Rather is an indulgent father, one of those dads so proud of his kid that, even when he knows she’s goofing up, he can’t bring himself to get mad or make her go back and correct her mistakes. In fact, he’s more likely to trust her judgment than his own. There are key moments when we can see him resisting her enthusiastic push to get the story done as she’s sure it can be done and then deciding that she’s probably right and he’s wrong. He lets her have her way, and of course we cringe, knowing what’s coming from that.
One of the things Truth does well is show how very smart, well-intentioned, dedicated and talented people can put their heads together to come up with a way to screw up royally. And that’s another thing. Truth might have been better if it had been about that.
Truth is honest about the mistakes Mapes and Rather and their team made. And it does raise the question as to whether the whole project was a mistake from start to finish. But in the end its answer is a resounding but not completely convincing no.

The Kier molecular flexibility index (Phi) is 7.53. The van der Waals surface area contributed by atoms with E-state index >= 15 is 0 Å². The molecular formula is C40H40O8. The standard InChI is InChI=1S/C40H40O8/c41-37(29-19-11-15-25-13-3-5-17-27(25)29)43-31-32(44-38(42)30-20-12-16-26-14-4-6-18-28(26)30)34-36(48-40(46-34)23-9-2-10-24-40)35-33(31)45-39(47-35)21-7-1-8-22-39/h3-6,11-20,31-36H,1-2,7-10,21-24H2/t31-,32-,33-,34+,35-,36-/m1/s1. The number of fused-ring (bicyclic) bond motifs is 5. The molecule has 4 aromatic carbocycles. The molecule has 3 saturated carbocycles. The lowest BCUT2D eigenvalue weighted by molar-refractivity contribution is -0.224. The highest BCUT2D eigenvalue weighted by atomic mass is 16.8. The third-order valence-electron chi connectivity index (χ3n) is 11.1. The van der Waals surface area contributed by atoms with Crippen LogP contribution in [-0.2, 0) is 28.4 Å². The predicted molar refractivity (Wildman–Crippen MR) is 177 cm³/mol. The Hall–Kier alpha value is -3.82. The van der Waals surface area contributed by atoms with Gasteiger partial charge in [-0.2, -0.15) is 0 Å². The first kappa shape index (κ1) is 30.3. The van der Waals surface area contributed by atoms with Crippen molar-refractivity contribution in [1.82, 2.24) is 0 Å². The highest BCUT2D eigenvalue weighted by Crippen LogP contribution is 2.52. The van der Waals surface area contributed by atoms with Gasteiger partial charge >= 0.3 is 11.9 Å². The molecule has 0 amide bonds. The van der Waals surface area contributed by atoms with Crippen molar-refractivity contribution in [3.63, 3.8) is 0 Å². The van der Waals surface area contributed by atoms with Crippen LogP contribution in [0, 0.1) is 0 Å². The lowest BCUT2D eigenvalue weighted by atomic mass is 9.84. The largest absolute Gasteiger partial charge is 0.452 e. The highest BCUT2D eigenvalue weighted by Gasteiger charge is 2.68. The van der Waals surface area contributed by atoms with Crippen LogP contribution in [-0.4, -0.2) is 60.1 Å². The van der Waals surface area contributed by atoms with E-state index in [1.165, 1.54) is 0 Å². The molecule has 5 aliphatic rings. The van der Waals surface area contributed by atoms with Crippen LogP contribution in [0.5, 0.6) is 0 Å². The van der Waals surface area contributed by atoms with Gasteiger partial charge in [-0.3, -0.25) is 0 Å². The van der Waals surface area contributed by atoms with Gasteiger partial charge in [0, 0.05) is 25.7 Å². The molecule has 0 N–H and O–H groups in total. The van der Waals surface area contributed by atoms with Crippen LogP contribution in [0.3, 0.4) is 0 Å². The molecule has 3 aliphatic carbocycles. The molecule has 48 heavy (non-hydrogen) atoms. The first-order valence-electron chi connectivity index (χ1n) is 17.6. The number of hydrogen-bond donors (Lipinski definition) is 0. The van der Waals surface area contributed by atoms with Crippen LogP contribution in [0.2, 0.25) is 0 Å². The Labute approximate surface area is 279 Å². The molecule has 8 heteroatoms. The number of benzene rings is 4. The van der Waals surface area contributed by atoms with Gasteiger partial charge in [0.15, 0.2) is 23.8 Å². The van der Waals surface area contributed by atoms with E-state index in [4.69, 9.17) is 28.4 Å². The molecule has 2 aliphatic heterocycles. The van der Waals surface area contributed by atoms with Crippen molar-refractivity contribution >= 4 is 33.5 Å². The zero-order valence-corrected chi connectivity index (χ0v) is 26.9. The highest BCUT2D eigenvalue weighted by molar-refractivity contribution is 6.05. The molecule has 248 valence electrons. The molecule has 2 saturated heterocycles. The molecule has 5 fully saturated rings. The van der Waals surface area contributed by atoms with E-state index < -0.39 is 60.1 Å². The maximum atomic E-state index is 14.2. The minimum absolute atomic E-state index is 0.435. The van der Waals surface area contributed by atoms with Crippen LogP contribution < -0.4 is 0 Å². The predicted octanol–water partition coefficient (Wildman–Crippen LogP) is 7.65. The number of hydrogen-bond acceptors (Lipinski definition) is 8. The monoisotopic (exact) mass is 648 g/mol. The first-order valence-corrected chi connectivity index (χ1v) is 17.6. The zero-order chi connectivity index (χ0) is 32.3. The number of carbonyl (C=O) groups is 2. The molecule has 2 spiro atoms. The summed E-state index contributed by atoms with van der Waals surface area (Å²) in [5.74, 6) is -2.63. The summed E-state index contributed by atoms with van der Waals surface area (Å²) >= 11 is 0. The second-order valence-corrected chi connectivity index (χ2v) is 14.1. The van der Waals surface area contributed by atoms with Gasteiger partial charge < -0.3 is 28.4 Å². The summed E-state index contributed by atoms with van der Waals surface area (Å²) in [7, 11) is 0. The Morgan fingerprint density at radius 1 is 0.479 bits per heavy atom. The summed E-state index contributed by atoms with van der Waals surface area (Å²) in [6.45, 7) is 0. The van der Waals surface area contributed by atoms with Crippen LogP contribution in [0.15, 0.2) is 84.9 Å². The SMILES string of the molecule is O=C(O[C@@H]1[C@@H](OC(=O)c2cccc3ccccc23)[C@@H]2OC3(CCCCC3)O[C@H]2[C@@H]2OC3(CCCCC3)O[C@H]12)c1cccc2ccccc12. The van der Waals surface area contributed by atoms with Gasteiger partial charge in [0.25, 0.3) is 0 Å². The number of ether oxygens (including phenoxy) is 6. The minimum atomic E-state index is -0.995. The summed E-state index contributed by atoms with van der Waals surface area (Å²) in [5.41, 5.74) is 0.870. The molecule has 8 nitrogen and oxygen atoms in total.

The reason it’s not convincing is that the answer maybe should have been yes.
It’s not that the story wasn’t true---it was. The mistake stemmed from Mapes’ being so sure of the story that she didn’t stop to ask exactly what the story was or---and this is key---if it really was a story, one worth telling and that needed to be told now.
I think it was all three things, a story, a story worth telling, and a story that needed to be told right then. But that’s a political opinion. It’s not a professional’s judgment. And what we see again and again in Truth is a professional who lets not her politics but her pride get the better of her professional judgment.
That’s a potentially tragic situation. Unfortunately, in the end Vanderbilt decides Mapes is more of a heroic victim than a tragic heroine.
She was a victim. She and Rather and their team were victimized the same way the Dixie Chicks and anybody of note who publicly opposed the war and criticized our war-hero President were victimized. But, as I’ve been saying, that isn’t an explicit theme in Truth.